British Cycling, the national governing body which oversees cycling events in the UK, has banned males identifying as women from women’s cycling events.
British Cycling announced the suspension of its Transgender and Non-binary Participation Policy on Friday, citing the need to reconcile its code with that of the international cycling governing body (UCI), the New York Post reports.
“It is currently possible for trans-female athletes to gain eligibility to race domestically while their cases remain pending with the UCI (or indeed in situations where they are deemed ineligible),” British Cycling declared in a statement.
“[This allows riders to] accrue domestic ranking points which impact selection decisions for National Championship races, which is not only unprecedented … but is also unfair on all women riders and poses a challenge to the integrity of racing.”
UCI Track Champions League in London, England (Justin Setterfield/Getty Images)
British Cycling’s previous policy had required males identifying as females to demonstrate testosterone levels below a certain level for one year. However, despite claiming that he satisfied that requirement, British trans cyclist Emily Bridges was banned from an upcoming event.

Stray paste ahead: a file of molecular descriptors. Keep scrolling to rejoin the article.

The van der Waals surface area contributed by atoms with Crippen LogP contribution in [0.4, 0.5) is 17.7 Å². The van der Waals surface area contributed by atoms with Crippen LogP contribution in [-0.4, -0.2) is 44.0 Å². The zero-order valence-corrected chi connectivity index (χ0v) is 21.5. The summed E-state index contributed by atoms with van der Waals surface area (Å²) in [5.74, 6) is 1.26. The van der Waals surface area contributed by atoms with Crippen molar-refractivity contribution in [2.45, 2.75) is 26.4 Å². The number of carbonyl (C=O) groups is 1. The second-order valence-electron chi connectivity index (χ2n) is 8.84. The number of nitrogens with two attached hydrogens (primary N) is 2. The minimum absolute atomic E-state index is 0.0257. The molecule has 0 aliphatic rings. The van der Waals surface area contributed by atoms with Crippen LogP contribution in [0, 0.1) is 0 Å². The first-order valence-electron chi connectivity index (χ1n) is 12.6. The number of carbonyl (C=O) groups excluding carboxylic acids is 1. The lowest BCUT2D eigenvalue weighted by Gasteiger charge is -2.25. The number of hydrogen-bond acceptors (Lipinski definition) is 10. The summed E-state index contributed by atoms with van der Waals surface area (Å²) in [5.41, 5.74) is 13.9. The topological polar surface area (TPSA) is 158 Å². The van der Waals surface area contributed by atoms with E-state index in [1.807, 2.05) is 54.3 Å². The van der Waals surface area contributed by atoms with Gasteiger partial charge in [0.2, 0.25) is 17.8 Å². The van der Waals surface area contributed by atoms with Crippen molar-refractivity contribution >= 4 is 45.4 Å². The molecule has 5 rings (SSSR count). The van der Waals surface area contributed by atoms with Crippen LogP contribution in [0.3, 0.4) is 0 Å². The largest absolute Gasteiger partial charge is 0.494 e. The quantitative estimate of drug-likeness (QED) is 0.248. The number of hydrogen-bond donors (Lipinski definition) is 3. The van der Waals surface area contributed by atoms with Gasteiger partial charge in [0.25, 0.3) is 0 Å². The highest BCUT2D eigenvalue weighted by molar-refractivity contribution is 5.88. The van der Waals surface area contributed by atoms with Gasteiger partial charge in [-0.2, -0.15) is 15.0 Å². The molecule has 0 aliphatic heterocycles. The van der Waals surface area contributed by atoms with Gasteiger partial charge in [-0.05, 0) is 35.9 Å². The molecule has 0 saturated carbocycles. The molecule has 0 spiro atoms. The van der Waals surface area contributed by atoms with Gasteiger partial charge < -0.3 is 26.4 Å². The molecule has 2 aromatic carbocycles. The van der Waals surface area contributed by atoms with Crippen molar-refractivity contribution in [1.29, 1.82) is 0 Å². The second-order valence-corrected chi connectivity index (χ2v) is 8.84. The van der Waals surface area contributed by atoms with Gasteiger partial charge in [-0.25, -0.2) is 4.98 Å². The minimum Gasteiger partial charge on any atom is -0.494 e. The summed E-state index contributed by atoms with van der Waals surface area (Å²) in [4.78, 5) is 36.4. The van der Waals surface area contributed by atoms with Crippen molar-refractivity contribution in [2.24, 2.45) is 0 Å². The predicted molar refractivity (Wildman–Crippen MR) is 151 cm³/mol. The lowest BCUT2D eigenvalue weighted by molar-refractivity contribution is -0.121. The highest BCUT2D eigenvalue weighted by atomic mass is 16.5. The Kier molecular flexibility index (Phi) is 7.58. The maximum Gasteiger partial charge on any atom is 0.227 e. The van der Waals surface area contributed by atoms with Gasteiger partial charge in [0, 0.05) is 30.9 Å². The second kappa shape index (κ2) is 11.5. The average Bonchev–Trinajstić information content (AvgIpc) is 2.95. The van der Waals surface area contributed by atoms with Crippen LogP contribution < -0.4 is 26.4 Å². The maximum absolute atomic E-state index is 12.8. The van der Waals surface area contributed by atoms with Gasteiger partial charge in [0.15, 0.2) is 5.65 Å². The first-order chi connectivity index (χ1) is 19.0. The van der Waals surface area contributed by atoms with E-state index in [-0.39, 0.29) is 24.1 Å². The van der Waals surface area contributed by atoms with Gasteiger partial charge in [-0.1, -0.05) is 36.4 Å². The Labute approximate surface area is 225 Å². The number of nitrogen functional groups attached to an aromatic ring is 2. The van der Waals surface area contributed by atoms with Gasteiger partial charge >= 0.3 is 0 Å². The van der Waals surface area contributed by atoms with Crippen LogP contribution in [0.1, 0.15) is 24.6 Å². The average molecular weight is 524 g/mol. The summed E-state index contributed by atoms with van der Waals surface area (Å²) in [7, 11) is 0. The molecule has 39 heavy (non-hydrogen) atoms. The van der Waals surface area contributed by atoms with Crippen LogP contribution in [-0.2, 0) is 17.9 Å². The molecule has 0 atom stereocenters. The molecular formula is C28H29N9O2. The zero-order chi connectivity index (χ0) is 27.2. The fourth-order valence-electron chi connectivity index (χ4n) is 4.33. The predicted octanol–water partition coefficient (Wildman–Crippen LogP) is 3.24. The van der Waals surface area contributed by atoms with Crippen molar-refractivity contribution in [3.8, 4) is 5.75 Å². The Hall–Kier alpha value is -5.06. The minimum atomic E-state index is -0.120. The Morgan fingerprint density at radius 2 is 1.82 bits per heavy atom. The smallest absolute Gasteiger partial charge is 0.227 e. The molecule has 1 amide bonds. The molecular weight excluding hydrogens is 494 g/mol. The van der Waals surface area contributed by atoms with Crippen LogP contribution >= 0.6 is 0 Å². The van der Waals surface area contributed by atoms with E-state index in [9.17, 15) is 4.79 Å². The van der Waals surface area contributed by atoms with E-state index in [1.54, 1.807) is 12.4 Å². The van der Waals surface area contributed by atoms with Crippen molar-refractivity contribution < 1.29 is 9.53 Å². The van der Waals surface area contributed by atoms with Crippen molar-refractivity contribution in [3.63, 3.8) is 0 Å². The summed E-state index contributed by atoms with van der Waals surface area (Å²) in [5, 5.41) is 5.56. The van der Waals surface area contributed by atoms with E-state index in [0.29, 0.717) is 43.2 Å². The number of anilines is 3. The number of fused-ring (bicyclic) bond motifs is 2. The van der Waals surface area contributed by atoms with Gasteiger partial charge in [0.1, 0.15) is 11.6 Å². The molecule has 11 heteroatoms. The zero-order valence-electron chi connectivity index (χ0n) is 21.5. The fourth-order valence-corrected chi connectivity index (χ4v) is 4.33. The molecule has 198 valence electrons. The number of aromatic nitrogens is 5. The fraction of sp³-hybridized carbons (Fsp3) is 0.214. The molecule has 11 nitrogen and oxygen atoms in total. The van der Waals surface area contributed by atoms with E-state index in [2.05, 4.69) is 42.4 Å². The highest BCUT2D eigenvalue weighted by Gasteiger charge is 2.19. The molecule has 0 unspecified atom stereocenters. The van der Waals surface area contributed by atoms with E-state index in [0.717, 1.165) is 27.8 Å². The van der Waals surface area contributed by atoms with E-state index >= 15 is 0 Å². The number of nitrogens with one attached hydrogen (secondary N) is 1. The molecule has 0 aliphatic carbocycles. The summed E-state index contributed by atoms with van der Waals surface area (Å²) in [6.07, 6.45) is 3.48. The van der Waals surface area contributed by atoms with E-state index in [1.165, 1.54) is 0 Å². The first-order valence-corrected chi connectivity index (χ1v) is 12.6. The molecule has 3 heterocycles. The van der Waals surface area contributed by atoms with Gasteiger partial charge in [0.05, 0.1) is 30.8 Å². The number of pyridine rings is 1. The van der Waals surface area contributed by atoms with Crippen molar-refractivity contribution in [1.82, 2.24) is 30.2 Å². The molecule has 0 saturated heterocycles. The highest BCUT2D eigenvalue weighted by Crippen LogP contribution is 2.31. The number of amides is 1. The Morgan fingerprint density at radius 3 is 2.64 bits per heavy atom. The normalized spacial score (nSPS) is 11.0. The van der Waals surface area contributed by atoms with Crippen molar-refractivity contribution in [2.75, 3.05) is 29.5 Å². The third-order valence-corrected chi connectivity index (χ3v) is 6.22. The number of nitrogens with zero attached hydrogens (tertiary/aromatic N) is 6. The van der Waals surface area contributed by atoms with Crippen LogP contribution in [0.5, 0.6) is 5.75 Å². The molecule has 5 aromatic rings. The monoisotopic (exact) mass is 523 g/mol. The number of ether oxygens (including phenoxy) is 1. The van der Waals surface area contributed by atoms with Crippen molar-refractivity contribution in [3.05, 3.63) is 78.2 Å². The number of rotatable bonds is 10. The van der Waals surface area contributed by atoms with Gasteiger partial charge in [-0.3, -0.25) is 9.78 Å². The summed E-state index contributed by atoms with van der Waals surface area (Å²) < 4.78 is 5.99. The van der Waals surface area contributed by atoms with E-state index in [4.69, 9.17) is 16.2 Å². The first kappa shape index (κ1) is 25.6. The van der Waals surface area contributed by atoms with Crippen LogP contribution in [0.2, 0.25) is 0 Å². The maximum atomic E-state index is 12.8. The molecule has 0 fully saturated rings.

Authorities with British Cycling claim UCI informed them that Bridges would not be able to ride in the event because he was still registered to compete as a male in international competitions.
“Bridges began hormone therapy last year to reduce her testosterone levels after having previously set a national junior men’s record over 25 miles in 2018,” the New York Post reports.
Trans competitors and the effects of hormone therapy have come under increased scrutiny after American swimmer Lia Thomas, a male identifying as a woman, smashed women’s swimming records and defeated multiple Olympic swimmers despite a thoroughly average record in men’s swimming and taking testosterone therapy for 2 1/2 years.
Lia Thomas just took first place at the 2022 NCAA Division 1 Women’s Swimming & Diving Championships in the 500 freestyle. #SaveWomensSports pic.twitter.com/UWvDQMYHRJ
— Colin Wright (@SwipeWright) March 17, 2022
British Cycling gave a timeframe of several weeks for determining their new policy. The governing body also pledged to include representation from the transgender community in the process.